Geriatric emergency department guidelines issued

Increasingly, long-term care residents and other seniors seen in hospital emergency departments (EDs) are being treated in facilities designed with their specific needs in mind. In response to this phenomenon, several organizations representing those caring for seniors in emergency situations have issued guidelines covering staffing, education and aging-related issues.

“Geriatric [EDs] first appeared in 2008, but this is the first time there has been a standardized template for how they should be set up and how care for older patients should be delivered,” says Alex Rosenau, DO, president of the American College of Emergency Physicians (ACEP), one of the groups developing the guidelines over a two-year period. “It is important that the special needs of these vulnerable patients are met appropriately in the emergency setting. As of 2010, there were 40 million people in this age group, and many of them will be emergency patients at some point.”

In addition to the ACEP, the American Geriatrics Society, the Emergency Nurses Association and the Society for Academic Emergency Medicine devised the recommendations, which relate to staffing; follow-up care; education; quality improvement; equipment and supplies; policies, procedures and protocols; the use of urinary catheters; medication management; fall assessment; delirium and dementia; and palliative care. Widespread adoption of the guidelines will more effectively allocate healthcare resources and improve patient care, according to the organizations. Similar programs designed for other age groups (such as children) or specific diseases (such as myocardial infarction, stroke and trauma) have improved care both in individual EDs and system-wide, resulting in better, more cost-effective care and better patient outcomes, they add.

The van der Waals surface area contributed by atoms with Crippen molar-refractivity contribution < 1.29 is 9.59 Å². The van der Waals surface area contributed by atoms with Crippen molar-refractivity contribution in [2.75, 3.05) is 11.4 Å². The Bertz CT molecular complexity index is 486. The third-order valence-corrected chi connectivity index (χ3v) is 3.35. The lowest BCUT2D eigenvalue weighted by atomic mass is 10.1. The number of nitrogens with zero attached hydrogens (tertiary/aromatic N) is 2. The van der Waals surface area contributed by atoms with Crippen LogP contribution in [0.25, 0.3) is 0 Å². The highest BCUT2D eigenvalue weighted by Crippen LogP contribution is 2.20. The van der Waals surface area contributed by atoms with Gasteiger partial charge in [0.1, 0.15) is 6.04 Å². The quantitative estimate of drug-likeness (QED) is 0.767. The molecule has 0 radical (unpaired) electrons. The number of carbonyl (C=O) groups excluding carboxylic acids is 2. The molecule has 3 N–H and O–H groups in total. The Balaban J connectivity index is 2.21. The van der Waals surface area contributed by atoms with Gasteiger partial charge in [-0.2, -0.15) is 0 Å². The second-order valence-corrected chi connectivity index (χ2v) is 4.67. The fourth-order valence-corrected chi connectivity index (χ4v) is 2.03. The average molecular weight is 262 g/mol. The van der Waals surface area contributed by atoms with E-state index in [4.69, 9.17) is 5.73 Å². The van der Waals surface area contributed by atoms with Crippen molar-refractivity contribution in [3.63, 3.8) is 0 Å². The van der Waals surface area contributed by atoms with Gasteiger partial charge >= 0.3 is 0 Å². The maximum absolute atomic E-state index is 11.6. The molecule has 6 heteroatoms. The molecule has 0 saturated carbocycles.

Geriatric emergency patients represent 43 percent of hospital admissions. On average, they stay longer in the ED, use more resources and are significantly more likely to require social services, the groups note.

“Our advice to healthcare systems with limited resources is to make the entire [ED] a geriatric [ED],” says Mark Rosenberg, DO, the geriatric emergency medicine chief at St. Joseph’s Healthcare System in Paterson, N.J., and chairman of the ACEP task force working on the guidelines. “If the [ED] is designed for the most frail and vulnerable, it will work for the strongest patients as well.”


Topics: Clinical